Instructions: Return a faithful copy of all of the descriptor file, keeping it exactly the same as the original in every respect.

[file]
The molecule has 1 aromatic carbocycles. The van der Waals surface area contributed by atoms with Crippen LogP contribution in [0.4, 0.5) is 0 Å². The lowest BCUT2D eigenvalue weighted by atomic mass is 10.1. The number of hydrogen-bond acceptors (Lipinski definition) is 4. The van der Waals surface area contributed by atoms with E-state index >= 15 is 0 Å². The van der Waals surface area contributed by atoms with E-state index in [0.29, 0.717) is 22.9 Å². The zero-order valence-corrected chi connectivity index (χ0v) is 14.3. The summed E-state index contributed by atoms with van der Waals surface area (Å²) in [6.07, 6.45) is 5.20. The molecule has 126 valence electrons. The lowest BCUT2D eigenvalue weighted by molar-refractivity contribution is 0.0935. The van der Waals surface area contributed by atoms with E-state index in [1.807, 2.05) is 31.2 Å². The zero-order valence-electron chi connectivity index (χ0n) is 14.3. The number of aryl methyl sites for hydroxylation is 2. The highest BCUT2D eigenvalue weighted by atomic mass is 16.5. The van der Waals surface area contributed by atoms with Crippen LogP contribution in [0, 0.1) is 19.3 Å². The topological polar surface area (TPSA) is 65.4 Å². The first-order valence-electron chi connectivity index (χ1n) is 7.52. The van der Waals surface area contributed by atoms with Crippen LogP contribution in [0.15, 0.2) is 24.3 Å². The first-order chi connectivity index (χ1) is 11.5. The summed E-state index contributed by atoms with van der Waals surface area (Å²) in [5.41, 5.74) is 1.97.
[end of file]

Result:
The molecule has 1 aromatic carbocycles. The van der Waals surface area contributed by atoms with Crippen LogP contribution in [0.4, 0.5) is 0 Å². The lowest BCUT2D eigenvalue weighted by atomic mass is 10.1. The number of hydrogen-bond acceptors (Lipinski definition) is 4. The van der Waals surface area contributed by atoms with E-state index >= 15 is 0 Å². The van der Waals surface area contributed by atoms with E-state index in [0.29, 0.717) is 22.9 Å². The zero-order valence-corrected chi connectivity index (χ0v) is 14.3. The summed E-state index contributed by atoms with van der Waals surface area (Å²) in [6.07, 6.45) is 5.20. The molecule has 126 valence electrons. The lowest BCUT2D eigenvalue weighted by molar-refractivity contribution is 0.0935. The van der Waals surface area contributed by atoms with E-state index in [1.807, 2.05) is 31.2 Å². The zero-order valence-electron chi connectivity index (χ0n) is 14.3. The number of aryl methyl sites for hydroxylation is 2. The highest BCUT2D eigenvalue weighted by atomic mass is 16.5. The van der Waals surface area contributed by atoms with Crippen LogP contribution in [0, 0.1) is 19.3 Å². The topological polar surface area (TPSA) is 65.4 Å². The first-order valence-electron chi connectivity index (χ1n) is 7.52. The van der Waals surface area contributed by atoms with Crippen LogP contribution in [0.15, 0.2) is 24.3 Å². The first-order chi connectivity index (χ1) is 11.5. The summed E-state index contributed by atoms with van der Waals surface area (Å²) in [5.41, 5.74) is 1.97.